DPS officials warn of invisible carbon monoxide danger
November 29, 2012
FORT RUCKER, Ala. (November 29, 2012) -- The holidays are a time for gift giving and Family, but Directorate of Public Safety officials warn that an invisible danger lurks as the weather turns cooler.
Carbon monoxide is an odorless, colorless and toxic gas, and because it's impossible to see, taste or smell carbon monoxide, it can kill before people are even aware of its presence, according to the environmental protection agency website www.epa.gov.
"Carbon monoxide can be deadly," said David Ammons, assistant fire chief for the Fort Rucker Fire Department, adding that CO is produced whenever fuels such as gas, oil, kerosene, wood or charcoal are burned.
The first line of defense people can have against this deadly gas is knowledge, according to Lt. Col. Madeline T. Bondy, DPS director and provost marshal.
"People should be smart about how they use appliances," she said. "They need to make sure they are knowledgeable of an appliance before they use it. Read and follow all of the instructions that accompany any [fuel-burning device] and ask questions. If you don't know something, find out by asking."
Dangerous levels of CO can result from malfunctioning appliances or those that are improperly used. Hundreds of people die every year from accidental carbon monoxide poisoning caused by malfunctioning or misused fuel-burning appliances, and even more die from CO produced by idling cars, according to the EPA.
"When using space heaters in enclosed areas, people have to be very cautious about the carbon monoxide emissions," said Bondy. "Make sure everything is connected properly and people should make sure they allow for proper ventilation.
"This happens a lot in the winter time when people are trying to keep warm while working in a garage," she said. "A lot of times, people will close windows and doors and allow no way for proper air flow when using these fuel-burning devices -- they forget to properly ventilate their workspace."
Because of risks from carbon monoxide and fire, space heaters are not allowed to be used in commercial and office buildings on Fort Rucker, according to Ammons. Space heaters are allowed in military housing units, but residents are urged to follow the safety guidelines provided by the manufacturer.
Ammons advises people to have trained professionals inspect their fuel-burning appliances, such as: oil and gas furnaces, gas ranges and ovens, gas dryers, gas or kerosene space heaters, fireplaces and wood stoves to ensure they are working properly. They should also make sure that flues and chimneys are connected, in good condition and not blocked.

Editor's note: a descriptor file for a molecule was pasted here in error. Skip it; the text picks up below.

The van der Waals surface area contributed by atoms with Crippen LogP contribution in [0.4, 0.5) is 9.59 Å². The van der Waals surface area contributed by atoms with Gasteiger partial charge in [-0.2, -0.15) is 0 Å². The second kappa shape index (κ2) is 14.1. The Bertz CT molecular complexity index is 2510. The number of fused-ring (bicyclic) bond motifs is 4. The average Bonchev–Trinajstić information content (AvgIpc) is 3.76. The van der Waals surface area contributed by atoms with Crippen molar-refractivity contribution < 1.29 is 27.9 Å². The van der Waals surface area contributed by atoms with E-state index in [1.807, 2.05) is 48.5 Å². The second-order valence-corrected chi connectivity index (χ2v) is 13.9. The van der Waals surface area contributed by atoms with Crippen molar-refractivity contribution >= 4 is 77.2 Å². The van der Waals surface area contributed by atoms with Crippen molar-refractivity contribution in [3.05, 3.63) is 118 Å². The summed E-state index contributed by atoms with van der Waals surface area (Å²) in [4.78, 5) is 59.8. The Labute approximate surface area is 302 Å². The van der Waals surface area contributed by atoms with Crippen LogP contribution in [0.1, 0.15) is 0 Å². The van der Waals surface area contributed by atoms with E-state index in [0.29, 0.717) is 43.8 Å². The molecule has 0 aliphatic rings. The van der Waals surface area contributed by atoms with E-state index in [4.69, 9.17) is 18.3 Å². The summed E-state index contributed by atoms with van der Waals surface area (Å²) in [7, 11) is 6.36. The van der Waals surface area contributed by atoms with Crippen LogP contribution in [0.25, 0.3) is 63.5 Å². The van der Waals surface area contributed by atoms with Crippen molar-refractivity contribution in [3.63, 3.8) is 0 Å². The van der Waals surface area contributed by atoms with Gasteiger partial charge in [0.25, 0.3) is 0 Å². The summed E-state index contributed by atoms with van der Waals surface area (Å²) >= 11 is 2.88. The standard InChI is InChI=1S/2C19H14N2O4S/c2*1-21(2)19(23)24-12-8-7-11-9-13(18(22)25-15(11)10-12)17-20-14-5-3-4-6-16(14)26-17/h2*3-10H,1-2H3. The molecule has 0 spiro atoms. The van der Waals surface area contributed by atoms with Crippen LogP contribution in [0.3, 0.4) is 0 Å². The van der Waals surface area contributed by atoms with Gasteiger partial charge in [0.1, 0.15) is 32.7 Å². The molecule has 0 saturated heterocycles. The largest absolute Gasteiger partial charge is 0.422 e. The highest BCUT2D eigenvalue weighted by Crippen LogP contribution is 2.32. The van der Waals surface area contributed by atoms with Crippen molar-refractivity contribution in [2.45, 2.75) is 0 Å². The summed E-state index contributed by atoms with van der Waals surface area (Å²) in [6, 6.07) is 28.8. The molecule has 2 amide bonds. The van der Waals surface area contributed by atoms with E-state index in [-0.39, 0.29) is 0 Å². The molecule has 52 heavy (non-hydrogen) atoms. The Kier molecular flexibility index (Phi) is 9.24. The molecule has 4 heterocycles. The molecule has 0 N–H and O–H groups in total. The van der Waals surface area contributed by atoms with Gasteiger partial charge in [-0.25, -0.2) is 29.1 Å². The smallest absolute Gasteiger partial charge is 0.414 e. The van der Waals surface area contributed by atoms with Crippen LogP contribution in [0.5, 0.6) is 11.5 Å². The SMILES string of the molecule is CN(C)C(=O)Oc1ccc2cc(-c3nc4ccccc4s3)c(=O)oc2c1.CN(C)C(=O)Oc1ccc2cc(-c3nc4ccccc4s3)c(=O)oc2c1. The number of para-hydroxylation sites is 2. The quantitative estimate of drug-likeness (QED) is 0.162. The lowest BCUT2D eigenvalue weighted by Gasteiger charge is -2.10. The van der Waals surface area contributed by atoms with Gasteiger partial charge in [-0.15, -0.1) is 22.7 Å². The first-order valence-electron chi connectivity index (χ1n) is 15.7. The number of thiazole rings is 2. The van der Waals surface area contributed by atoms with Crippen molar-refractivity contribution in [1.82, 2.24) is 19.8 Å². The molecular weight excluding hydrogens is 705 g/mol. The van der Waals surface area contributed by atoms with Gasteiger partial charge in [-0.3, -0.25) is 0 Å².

Ammons said there are some things people should never do, such as: idle the car in a garage; use a gas oven to heat a home; use charcoal grills indoors; sleep in any room with an unvented gas or kerosene space heater; or use gasoline-powered engines in enclosed spaces.
Preparation is another key, and Ammons said that people should install carbon monoxide detectors in their homes if not already installed.
"The first thing that we usually advise people to do, [if CO detectors are installed], is change their carbon monoxide detector's batteries every time the time changes," he said, to make sure that the detectors are in proper working order.
People should also have awareness about symptoms of possible carbon monoxide poisoning, so that they are able to detect the danger before it's too late, said Ammons.
According to the EPA, if people are experiencing severe headaches, becoming dizzy, mentally confused, nauseated or faint -- they may be experiencing moderate levels of carbon monoxide poisoning.
"A lot of times people will mistake [the symptoms] for the flu," said the assistant fire chief. "If people are exposed to moderate levels of carbon monoxide over a long period of time, they can die."
If people are experiencing any symptoms of CO poisoning, they should immediately get fresh air, said Ammons. Possible victims should ventilate and leave the house, and go to an emergency room and talk to a physician, letting the physician know they suspect carbon monoxide poisoning.